Hudson Sock Auction Brings Warmth At A Cold Time
By Jamie Larson
It’s hard these days, for Americans with the capacity for empathy, to know how to prioritize our not inexhaustible philanthropic energies and resources, beset as we are, on all fronts now, by animus and woe. When the whole nation seems to be falling quickly into a long cold darkness, how does one choose which piece of limited kindling would do the most good if lit first?
Well, that’s how I’ve been feeling anyway. So color me surprised when I found a supremely worthy cause in the form of the upcoming Hudson Neighborhood Knitters Sock Auction. The event, to be held Saturday, Feb. 18 at Verdigris Tea and Chocolate in Hudson (where the group meets to stitch and crochet regularly) will auction off dozens of handmade socks stuffed with prizes, including a $100 bill. The proceeds from the sale of the footwear will go towards the pre-assured purchase of 500 pairs of high-quality thermal socks, distributed by the Hudson Salvation Army to local folks in need this increasingly difficult winter.
Socks have always been the number one item requested by the homeless, and the founder of Hudson Neighborhood Knitters Claudia Krisniski says being able to make a meaningful personal impact in the community while doing something they love (and would be doing anyway) shows that every little bit counts.
“Knitters love to give back,” says Krisniski, owner of the Country Wool shop. “We live in turbulent times. I grew up in the 60s and it feels the same now. People need to ground themselves and take care of their neighbors.”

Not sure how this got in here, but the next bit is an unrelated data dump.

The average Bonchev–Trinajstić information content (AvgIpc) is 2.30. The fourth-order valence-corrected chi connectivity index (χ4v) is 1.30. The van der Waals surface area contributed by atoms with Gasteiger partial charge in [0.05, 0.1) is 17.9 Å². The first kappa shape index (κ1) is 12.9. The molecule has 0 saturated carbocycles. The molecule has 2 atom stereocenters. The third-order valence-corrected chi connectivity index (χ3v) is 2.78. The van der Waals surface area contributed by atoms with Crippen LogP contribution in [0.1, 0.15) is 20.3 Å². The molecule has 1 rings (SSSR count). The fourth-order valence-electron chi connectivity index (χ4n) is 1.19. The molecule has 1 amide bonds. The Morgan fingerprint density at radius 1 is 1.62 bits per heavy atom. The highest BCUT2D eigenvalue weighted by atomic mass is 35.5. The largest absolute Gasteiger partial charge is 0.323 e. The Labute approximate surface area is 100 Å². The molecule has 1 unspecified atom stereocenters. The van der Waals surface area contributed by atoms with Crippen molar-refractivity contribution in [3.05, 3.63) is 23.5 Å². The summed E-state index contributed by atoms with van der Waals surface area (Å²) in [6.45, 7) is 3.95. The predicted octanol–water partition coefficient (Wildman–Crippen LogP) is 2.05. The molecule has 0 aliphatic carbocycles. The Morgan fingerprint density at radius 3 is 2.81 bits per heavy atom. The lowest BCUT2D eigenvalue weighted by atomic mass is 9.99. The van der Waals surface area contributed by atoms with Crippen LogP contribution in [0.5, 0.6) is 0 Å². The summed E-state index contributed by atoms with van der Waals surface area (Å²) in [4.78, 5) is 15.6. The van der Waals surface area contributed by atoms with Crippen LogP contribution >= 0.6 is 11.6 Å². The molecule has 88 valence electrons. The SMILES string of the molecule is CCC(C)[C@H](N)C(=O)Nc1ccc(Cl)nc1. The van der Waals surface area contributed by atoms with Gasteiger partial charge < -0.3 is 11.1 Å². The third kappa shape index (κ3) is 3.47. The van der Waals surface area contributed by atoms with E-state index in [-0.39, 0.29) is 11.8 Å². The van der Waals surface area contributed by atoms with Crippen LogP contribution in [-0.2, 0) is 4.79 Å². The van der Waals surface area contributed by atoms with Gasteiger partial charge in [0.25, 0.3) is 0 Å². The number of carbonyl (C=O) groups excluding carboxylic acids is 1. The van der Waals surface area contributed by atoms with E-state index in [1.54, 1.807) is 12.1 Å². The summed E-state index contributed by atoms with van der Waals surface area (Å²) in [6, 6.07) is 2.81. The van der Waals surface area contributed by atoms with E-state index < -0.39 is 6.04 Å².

The auction will be first and foremost a really fun event. There will be refreshments, a wine bar and music.
“When we display the socks there are also fun facts, including how many hours they took to make,” says Krisniski. “One pair took ten episodes of Gun Smoke.”
The power of knitting as a symbol of charity and support was on full display recently during the national and international women’s marches when hand-knit pink “cat” hats were imbued with a powerful meaning. When the opposition seems insurmountably monolithic, symbols become more important than ever. There will be a pair of pink socks with a set of cat ears up for auction.
“We have to take care of our neighbors now. I hope we will be fine,” says Krisniski, who supplied a lot of pink yarn through Country Wool for those revolutionary hats. “If we look out for each other locally, hopefully we can get through what the administration throws our way.”
Professional auctioneer Rupert Fennell has volunteered his time to auction off the socks. There will be at least 25 pairs up for grabs; they include some extremely intricate styles and designs for men, women and children. A few pairs are already on display at Verdigris, so if you didn’t already have an excuse to go there this week, you’re welcome.
“The knitters have always been a joy to have at Verdigris. They brighten up my day whenever they meet,” says Verdigris owner Kim Bach. “This is a great way to help the homeless and I think the plan is to do this every year. So far, the socks that we’re displaying are incredible. They are each really different and so many people are participating. It’s really impressive.”
Indeed. Knitting a gift of support, whether it’s pink hats for women’s rights, blankets for troops abroad or socks for the homeless, takes an implicit dedication of time, thought and care. It’s something hard to define about tradition, warmth, home and compassion. It seems more difficult each day to decode why we all must struggle so and what on earth we can do to help each other but I can tell you one thing I know that helps; socks. Socks help.